Marketing/Promoting our Services in Useful Ways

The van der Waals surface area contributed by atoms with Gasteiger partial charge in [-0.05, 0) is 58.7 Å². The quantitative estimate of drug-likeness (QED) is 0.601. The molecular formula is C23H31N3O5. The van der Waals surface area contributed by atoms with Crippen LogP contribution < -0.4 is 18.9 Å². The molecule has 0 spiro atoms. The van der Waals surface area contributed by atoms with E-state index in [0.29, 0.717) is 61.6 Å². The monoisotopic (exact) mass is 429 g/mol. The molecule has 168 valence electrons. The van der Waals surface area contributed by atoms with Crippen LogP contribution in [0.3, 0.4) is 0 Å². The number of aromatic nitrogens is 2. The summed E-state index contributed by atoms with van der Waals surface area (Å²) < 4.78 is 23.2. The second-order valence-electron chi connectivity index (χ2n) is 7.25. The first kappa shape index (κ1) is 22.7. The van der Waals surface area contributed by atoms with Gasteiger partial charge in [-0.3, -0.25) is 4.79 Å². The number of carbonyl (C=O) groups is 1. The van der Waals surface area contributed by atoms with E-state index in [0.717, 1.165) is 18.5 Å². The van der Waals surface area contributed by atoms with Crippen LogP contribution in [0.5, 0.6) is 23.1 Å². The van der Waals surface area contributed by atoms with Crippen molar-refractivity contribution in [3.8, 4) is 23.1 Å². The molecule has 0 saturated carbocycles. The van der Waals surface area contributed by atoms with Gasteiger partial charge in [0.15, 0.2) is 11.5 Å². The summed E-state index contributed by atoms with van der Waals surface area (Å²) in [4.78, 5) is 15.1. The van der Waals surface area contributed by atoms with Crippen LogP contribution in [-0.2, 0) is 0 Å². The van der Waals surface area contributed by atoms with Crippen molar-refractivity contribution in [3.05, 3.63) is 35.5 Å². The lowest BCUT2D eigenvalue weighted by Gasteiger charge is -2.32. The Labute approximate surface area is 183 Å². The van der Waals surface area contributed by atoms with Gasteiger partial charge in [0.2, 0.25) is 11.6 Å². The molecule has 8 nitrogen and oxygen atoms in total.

(- lcshedd lcshedd Apr 2, 2015) Solvable Challenge. We can talk about new services, expanding resources, digital publishing, etc all day long, but if our campus community does not know about what we have and what we are doing, we've missed the point. While this topic is connected to the BYOD issues, library apps for single platforms, silos of information and resources access, I want to argue that it's a fundamental flaw in how we think about the role of libraries and librarians. How many of us think about truly marketing ourselves or our services? How often do we come up with a great program idea, spend a ton of time developing that idea and either can't get money from admin to use for marketing or just have a few lines about posting the event on the campus calendar, sending announcements to a listserv or making a poster (which may or may not be pretty enough to be noticed). We know we are changing/have changed, but do they, our users, know this like we do and how do we tell them? - lcshedd lcshedd Apr 10, 2015 Completely agree with Lindley Schedd's comment, and wonder if we could connect this even more strongly to the Horizon Report approach by noting how technology continues to provide us with a larger toolbox with which we can approach this marketing challenge.- paul.signorelli paul.signorelli Apr 14, 2015 yes, Paul, that would be great. - lcshedd lcshedd Apr 15, 2015 Agreed. ALA developed a set of resources entitled "Frontline Advocacy for Academic Libraries"which provides plenty of ideas, worksheets, messaging, and advice on how to successful advocate and self-market within your institution and community. Similarly, ALA created a more general version directed at all types of libraries and called "Advocating in a Tough Economy Toolkit"- Marwin.Britto Marwin.Britto Apr 16, 2015 I agree! And I mentioned above the challenge to make virtual services visible. This seems closely connected with this challenge.- rudolf.mumenthaler rudolf.mumenthaler Apr 16, 2015 - mkloes mkloes Apr 19, 2015 agree Agree this is one of the most important challenges - it is only solvable if libraries place priority on promotional activities - JoanLippincott JoanLippincott Apr 20, 2015 yes Joan, it's about priorities and how we as librarians think of ourselves and how to show ourselves to the community. - lcshedd lcshedd Apr 20, 2015 Role of digital signage/displays, other types of displays in and out of the library, and using the library website plus in some cases social media. - JoanLippincott JoanLippincott Apr 20, 2015